Sanctions screening involves checking against an ever-changing watchlist of businesses, organisations, individuals, and government agencies to protect against fraud and illicit activity. All industries must comply with sanctions screening. It is required for financial institutions for both transactions and customers as well as within healthcare providers to ensure individuals are not excluded from participating in federal health care programs. Sanctions screening serves to keep bad actors from committing identity theft, helps to detect and prevent financial crime, and works to restrict trade with countries and groups that have broken international laws. Government sanction lists can be tricky to keep up with, and failure to comply can mean large fines. Keeping up with sanctions screening can protect industries from high-risk individuals and organisations, leaving room for legitimate customers. It can also help to maintain compliance and save money.
Sanctions screening definition
Sanctions screening is most commonly associated with financial institutions. It is an Anti-Money Laundering (AML) control. Ultimately, sanctions screening is a tool intended to disrupt financial crime as well as both detect and prevent it. Sanctions screening can restrict trade with specific individuals, groups, agencies, and individuals in a number of industries. Failure to comply with screening for sanctions can incur major penalties, including massive fines and criminal proceedings.
A sanction is a type of punishment put on an agency, country, group, or individual that restricts trade or financial transactions with the sanctioned party. Sanctions are designed to change behaviours, alter or deter undesirable actions, and prohibit illicit activity with groups or people that have been deemed high-risk.
What is a sanctions list?
Sanctions lists compile all of the individual sanctions put on countries, agencies, groups, and individuals, and serve as records of these applied sanctions. The sanction lists document specific sanctions and help businesses maintain compliance by providing data on banned people or groups. Sanctions lists are kept by governments or international bodies.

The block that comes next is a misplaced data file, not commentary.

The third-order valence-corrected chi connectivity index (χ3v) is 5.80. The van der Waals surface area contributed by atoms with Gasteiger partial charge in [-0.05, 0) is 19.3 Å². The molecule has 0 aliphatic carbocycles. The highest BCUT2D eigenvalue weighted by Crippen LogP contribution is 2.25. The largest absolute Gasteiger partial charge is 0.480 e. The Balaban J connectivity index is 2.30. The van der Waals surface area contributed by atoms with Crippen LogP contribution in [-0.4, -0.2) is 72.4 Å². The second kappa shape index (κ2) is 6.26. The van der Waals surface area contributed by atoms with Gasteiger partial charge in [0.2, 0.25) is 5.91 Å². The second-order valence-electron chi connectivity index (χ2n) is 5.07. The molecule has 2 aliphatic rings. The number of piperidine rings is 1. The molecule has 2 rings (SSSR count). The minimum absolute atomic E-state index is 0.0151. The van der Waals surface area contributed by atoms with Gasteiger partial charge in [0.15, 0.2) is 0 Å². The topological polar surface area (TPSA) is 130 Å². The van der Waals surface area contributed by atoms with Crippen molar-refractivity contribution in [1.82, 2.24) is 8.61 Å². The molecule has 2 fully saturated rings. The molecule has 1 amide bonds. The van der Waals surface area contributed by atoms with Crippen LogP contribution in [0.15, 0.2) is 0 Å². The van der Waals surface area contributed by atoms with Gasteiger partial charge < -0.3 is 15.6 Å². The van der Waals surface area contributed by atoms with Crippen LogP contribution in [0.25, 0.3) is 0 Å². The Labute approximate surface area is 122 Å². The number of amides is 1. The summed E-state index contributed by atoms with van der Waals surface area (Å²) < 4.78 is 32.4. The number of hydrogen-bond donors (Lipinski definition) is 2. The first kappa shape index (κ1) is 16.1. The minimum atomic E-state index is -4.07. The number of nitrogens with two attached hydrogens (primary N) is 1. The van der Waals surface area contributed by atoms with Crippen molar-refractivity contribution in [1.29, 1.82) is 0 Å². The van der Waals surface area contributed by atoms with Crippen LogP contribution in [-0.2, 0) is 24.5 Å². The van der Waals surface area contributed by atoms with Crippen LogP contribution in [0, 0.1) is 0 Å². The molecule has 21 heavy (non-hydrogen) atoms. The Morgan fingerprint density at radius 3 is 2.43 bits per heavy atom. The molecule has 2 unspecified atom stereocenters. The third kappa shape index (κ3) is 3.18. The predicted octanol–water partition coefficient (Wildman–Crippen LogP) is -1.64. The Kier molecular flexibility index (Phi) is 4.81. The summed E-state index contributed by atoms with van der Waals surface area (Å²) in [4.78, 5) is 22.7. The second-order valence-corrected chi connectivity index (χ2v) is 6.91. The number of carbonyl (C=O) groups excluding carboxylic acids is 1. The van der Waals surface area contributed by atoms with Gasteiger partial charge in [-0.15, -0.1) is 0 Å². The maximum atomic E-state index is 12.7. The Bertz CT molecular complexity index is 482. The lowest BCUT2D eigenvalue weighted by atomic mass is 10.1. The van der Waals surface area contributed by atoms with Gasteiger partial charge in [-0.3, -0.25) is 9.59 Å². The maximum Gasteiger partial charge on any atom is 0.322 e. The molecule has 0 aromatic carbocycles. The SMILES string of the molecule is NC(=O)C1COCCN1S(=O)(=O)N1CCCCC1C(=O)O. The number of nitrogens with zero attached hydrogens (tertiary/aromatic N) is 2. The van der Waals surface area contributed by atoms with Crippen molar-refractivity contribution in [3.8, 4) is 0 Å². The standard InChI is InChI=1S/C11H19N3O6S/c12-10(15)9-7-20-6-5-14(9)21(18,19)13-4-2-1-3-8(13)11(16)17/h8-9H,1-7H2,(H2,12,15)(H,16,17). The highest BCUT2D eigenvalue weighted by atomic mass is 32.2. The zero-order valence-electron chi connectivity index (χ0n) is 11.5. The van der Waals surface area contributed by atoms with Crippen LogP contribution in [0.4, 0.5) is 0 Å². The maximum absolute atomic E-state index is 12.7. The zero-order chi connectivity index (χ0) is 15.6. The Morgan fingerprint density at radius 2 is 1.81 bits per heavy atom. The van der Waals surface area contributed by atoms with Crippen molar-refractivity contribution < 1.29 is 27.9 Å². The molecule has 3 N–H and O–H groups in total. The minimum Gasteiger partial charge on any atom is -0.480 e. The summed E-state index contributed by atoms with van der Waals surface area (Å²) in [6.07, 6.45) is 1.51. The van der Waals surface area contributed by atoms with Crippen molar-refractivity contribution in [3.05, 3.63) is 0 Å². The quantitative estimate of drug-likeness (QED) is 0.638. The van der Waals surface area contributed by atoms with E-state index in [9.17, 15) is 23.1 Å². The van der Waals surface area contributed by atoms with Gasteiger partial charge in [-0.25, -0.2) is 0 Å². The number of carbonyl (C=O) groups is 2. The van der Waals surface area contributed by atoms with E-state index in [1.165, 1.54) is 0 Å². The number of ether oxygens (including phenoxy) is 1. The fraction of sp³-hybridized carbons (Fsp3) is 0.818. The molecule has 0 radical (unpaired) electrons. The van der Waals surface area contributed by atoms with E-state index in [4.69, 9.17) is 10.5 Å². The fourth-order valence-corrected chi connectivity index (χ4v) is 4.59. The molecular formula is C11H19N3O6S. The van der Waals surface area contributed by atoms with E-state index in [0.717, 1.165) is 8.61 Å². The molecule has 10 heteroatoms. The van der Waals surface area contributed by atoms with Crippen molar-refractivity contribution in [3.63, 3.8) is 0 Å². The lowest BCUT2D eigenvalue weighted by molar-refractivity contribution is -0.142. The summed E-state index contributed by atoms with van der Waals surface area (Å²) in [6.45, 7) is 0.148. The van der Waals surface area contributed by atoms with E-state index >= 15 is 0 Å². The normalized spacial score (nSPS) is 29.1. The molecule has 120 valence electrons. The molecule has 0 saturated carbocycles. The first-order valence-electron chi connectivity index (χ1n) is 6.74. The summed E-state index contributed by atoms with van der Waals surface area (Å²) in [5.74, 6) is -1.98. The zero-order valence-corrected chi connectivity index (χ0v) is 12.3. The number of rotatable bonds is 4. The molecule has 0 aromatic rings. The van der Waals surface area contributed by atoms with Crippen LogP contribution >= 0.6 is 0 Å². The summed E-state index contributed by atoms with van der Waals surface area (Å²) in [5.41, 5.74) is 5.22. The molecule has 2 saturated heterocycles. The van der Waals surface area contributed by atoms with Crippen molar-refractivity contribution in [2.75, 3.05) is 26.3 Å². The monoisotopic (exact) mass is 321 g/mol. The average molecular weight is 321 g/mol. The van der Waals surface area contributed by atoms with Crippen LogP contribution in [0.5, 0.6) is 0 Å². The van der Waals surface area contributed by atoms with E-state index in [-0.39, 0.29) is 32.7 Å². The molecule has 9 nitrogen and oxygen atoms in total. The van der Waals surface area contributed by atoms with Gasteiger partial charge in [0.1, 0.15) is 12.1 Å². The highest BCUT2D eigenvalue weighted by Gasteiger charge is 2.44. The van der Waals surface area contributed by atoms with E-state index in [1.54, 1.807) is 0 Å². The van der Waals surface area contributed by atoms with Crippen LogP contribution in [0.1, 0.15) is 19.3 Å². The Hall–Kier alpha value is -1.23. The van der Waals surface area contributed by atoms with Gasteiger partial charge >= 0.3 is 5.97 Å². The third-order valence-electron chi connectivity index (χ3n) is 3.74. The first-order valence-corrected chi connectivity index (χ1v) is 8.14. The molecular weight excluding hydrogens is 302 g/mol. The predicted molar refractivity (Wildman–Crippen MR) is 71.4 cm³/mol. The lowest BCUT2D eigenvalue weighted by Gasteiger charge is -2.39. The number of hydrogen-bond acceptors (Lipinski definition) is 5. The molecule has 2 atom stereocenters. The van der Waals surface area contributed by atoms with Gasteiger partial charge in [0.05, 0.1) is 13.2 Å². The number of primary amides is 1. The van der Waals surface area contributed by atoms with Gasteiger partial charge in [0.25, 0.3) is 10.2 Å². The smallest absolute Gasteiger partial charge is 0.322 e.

How sanction screening works
Sanction checking involves screening sanction lists against collected customer data to ensure that the party is not on the excluded government sanction list. A sanctions checker sifts through information, such as names, birthdates, and social security numbers before approving transactions.
It can look like this:
Types of dangerous actors to watch for
Sanctions screening can protect businesses from fraud and cybercrime, and prevent money laundering and identity theft. Bad actors, or threat actors, are cyber criminals seeking to get information or engage in criminal activities through technology and digital means. Sanctions screening can detect and prevent these bad actors from accessing sensitive information and committing identity fraud. These are examples of bad actors:
- Black hat hackers
- Cyber terrorists
- Organised crime hackers
- Insider threats (former or current employees turned rogue)
When sanctions screenings are performed
Sanctions screening is performed by checking companies, individuals, and groups against the sanctions lists in the areas they are currently working within. Sanctions screening is especially important when trading with a company or agency that trades or operates within a territory containing multiple sanctions. Sanctions screening should be done directly after onboarding a third party or customer, after the initial risk assessment is completed. Sanction lists are constantly evolving and changing, so regular screenings should be performed throughout the business relationship as well. Companies or agencies should collect the following information from customers for proper sanctions screening:
- Full name
- Alternate names
- Date of birth
- Registration number
- Country of incorporation
- Key trading partners
- Supply chain information
- Ultimate Beneficial Ownership (UBO) information
- Shipping information
- Origin of goods
This information can help to accurately determine if there are any current sanctions against the individual, agency, or company, to remain in compliance.
Challenges of sanctions management